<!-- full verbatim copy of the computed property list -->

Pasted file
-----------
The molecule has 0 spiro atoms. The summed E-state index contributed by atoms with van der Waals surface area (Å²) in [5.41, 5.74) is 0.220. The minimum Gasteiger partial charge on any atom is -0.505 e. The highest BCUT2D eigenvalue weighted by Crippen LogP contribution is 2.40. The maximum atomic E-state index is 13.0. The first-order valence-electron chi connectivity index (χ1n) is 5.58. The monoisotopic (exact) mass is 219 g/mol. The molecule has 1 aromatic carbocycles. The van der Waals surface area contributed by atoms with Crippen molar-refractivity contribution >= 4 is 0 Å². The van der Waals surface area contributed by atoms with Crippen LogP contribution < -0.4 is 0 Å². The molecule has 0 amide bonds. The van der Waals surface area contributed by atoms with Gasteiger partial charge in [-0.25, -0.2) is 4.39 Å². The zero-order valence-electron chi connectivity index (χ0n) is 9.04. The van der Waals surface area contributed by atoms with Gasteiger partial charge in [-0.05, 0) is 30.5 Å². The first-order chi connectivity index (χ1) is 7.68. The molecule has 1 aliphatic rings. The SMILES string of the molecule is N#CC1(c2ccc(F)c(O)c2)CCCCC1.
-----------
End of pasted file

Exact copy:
The molecule has 0 spiro atoms. The summed E-state index contributed by atoms with van der Waals surface area (Å²) in [5.41, 5.74) is 0.220. The minimum Gasteiger partial charge on any atom is -0.505 e. The highest BCUT2D eigenvalue weighted by Crippen LogP contribution is 2.40. The maximum atomic E-state index is 13.0. The first-order valence-electron chi connectivity index (χ1n) is 5.58. The monoisotopic (exact) mass is 219 g/mol. The molecule has 1 aromatic carbocycles. The van der Waals surface area contributed by atoms with Crippen molar-refractivity contribution >= 4 is 0 Å². The van der Waals surface area contributed by atoms with Crippen LogP contribution < -0.4 is 0 Å². The molecule has 0 amide bonds. The van der Waals surface area contributed by atoms with Gasteiger partial charge in [-0.25, -0.2) is 4.39 Å². The zero-order valence-electron chi connectivity index (χ0n) is 9.04. The van der Waals surface area contributed by atoms with Gasteiger partial charge in [-0.05, 0) is 30.5 Å². The first-order chi connectivity index (χ1) is 7.68. The molecule has 1 aliphatic rings. The SMILES string of the molecule is N#CC1(c2ccc(F)c(O)c2)CCCCC1.